This production is more complex than most, Bevacqua says, "because of the number of moving pieces for each scene change, the speed at which they have to move, and the difficulty of choreographing the changes."

While Bevacqua builds the set, Vukmirovic is making and borrowing costumes. Some have to be made because they're so specific to the play, she says, and some "we borrow from the Huntington and other theater companies. When we have exhausted that resource, we start renting costumes."

Following months of discussion, preparation, and construction, the set is loaded on the stage just over a week before opening night. "Once the set is in place and the lights hung and the actors and director move out of the rehearsal space onto the stage," says lighting designer Matt Terry (SFA'99), a third-year graduate student, "then we start the tech process." He has a good idea of the play, set, costumes, and color palettes from attending the weekly production meetings and watching rehearsals. "But I am still in the theoretical realm right up until the very end. When the company hits the stage is when I go to work."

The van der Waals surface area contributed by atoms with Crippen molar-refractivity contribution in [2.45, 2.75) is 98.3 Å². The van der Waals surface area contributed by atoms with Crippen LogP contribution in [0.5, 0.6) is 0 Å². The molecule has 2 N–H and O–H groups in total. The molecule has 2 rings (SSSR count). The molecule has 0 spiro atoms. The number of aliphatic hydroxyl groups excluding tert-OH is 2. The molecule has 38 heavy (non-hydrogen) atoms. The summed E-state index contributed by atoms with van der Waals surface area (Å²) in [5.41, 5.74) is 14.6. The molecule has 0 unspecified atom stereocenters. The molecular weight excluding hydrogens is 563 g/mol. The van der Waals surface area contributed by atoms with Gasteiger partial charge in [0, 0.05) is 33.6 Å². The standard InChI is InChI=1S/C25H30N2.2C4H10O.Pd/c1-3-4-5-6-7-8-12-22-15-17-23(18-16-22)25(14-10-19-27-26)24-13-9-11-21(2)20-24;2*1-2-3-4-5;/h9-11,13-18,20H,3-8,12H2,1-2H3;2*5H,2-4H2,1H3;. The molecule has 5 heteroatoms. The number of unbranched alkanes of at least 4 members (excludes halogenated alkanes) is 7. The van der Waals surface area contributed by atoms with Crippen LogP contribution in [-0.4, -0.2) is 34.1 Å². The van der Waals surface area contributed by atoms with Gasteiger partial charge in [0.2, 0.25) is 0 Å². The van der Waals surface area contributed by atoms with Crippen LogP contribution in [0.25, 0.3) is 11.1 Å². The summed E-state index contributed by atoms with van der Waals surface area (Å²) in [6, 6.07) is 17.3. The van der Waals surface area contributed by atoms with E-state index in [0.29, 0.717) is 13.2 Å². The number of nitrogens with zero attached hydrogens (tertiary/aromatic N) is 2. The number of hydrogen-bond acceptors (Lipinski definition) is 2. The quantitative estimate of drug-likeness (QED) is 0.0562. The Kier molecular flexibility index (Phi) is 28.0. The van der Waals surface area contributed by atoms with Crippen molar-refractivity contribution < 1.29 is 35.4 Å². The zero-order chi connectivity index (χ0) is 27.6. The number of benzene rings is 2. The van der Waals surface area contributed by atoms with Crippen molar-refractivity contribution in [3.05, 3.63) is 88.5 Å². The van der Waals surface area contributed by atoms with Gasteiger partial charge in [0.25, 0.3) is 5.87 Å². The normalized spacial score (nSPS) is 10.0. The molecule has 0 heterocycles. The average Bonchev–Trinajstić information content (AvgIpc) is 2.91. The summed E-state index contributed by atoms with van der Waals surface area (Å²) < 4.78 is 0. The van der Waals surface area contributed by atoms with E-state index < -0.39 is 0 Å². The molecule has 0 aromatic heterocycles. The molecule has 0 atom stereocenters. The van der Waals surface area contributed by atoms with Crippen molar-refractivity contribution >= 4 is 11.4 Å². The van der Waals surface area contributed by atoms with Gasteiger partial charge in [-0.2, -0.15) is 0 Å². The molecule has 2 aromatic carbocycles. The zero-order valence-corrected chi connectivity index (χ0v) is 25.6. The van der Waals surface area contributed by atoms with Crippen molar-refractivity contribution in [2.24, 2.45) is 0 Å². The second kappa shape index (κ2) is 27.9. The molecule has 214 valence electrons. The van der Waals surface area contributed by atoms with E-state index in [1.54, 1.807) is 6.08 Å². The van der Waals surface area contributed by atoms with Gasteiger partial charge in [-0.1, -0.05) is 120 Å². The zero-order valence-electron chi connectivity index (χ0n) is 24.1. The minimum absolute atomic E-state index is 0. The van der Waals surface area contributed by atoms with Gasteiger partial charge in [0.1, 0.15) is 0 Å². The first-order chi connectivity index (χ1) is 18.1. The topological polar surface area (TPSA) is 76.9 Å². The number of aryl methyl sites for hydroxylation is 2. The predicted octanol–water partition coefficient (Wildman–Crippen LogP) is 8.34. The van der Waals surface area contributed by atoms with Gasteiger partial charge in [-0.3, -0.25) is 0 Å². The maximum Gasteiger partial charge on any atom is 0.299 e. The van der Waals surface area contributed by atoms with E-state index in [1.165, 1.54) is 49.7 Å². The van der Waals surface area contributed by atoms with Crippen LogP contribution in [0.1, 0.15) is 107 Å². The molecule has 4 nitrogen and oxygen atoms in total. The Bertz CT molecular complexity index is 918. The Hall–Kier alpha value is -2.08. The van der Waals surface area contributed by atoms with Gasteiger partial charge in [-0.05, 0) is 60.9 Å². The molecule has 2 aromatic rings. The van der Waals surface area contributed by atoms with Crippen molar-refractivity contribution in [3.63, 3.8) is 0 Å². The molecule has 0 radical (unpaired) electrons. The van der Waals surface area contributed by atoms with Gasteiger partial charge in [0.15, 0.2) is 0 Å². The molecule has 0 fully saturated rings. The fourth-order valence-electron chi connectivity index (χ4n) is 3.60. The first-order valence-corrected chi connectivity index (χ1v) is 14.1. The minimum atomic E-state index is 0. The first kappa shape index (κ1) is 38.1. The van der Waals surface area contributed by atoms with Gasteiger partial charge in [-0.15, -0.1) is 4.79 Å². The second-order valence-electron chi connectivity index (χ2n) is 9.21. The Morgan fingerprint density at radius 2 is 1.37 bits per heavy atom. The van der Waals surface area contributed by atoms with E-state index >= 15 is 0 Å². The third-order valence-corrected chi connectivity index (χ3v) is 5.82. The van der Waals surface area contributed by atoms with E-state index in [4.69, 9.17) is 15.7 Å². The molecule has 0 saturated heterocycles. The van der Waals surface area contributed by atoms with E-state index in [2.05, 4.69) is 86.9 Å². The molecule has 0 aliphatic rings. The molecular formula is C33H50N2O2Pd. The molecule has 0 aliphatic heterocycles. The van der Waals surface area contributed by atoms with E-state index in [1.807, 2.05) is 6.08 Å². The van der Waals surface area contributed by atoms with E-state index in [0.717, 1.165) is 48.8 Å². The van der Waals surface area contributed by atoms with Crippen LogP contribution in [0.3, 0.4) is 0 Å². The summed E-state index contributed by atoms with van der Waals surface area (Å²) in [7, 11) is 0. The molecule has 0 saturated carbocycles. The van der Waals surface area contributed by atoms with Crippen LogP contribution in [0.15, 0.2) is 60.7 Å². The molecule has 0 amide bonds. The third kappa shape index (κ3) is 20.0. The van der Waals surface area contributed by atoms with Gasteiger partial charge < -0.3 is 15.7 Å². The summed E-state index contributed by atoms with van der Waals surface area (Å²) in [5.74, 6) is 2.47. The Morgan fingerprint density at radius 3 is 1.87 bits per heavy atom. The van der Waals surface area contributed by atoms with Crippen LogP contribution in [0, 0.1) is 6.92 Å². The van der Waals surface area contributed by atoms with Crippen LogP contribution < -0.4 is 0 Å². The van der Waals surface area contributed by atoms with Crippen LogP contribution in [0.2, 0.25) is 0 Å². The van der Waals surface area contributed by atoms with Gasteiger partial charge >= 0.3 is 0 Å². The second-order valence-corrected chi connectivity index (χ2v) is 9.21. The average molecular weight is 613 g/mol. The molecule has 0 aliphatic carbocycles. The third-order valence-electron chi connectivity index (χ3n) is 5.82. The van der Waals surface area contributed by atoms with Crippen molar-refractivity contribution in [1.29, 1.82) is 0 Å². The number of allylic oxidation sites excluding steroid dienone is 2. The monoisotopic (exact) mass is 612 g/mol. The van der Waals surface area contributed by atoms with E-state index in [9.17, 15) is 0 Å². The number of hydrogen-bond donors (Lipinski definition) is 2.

For sound designer Michael de Almeida (SFA'00), a first-year graduate student, tech week is also an intense time. "That's when we make all our changes and adjustments," he says. "It's as if we're building a puzzle. We know what the colors and shapes are, but we don't know how they'll fit. When we finally put everything together on stage, we find that some don't quite fit."

The Boston University Theatre Arts Division presents Molière Plays Paris, directed by Jacques Cartier, December 9 to 12 at 8 p.m. and December 13 at 2 p.m. at the Boston University Theatre. For tickets and information, call 266-0800.

Sidney Hurwitz's 16" x 20" etching Mixer, 1994 is drawn from a cement mixing truck parked outside the BU School of Management during the building's construction.

Come up and see our etchings

Holiday benefit sale of works by SFA artists at bargain-basement prices

By J. Nicole Long

Looking for a way to contribute to a good cause and shorten the gift list this holiday season?

A variety of original work -- from charcoal drawings to metal sculpture -- will be on display and available for purchase at the Fuller Gallery, 808 Commonwealth Ave., during the School for the Arts Exhibition and Sale from December 11 through 13. Proceeds benefit the Friends of the Arts Fund, which supports visiting artists, library acquisitions, scholarships, facility improvements, and the purchase of materials for the SFA Visual Arts Division.